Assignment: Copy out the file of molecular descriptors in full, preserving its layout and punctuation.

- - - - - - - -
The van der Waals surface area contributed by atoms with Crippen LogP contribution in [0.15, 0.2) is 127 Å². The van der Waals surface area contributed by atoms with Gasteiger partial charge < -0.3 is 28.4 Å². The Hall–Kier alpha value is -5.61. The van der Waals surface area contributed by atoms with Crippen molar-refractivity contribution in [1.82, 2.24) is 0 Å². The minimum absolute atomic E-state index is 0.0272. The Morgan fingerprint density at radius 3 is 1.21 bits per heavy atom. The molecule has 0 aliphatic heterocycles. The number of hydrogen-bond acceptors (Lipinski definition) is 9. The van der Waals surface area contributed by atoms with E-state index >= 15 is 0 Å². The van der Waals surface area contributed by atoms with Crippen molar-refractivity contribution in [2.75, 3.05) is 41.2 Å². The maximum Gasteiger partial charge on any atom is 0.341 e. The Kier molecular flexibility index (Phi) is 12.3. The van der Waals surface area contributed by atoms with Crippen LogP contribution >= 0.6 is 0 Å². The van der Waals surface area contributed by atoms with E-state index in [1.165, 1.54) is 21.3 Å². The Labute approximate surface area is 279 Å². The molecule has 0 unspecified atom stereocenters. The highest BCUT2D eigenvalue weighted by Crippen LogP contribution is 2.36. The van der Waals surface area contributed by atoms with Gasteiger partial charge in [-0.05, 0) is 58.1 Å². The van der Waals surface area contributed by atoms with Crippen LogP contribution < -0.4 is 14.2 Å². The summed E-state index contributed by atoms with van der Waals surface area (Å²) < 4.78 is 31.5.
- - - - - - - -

The van der Waals surface area contributed by atoms with Crippen LogP contribution in [0.15, 0.2) is 127 Å². The van der Waals surface area contributed by atoms with Gasteiger partial charge < -0.3 is 28.4 Å². The Hall–Kier alpha value is -5.61. The van der Waals surface area contributed by atoms with Crippen molar-refractivity contribution in [1.82, 2.24) is 0 Å². The minimum absolute atomic E-state index is 0.0272. The Morgan fingerprint density at radius 3 is 1.21 bits per heavy atom. The molecule has 0 aliphatic heterocycles. The number of hydrogen-bond acceptors (Lipinski definition) is 9. The van der Waals surface area contributed by atoms with E-state index >= 15 is 0 Å². The van der Waals surface area contributed by atoms with Crippen molar-refractivity contribution in [2.75, 3.05) is 41.2 Å². The maximum Gasteiger partial charge on any atom is 0.341 e. The Kier molecular flexibility index (Phi) is 12.3. The van der Waals surface area contributed by atoms with Crippen LogP contribution >= 0.6 is 0 Å². The van der Waals surface area contributed by atoms with E-state index in [1.165, 1.54) is 21.3 Å². The Labute approximate surface area is 279 Å². The molecule has 0 unspecified atom stereocenters. The highest BCUT2D eigenvalue weighted by Crippen LogP contribution is 2.36. The van der Waals surface area contributed by atoms with Gasteiger partial charge in [-0.05, 0) is 58.1 Å². The van der Waals surface area contributed by atoms with Crippen LogP contribution < -0.4 is 14.2 Å². The summed E-state index contributed by atoms with van der Waals surface area (Å²) < 4.78 is 31.5.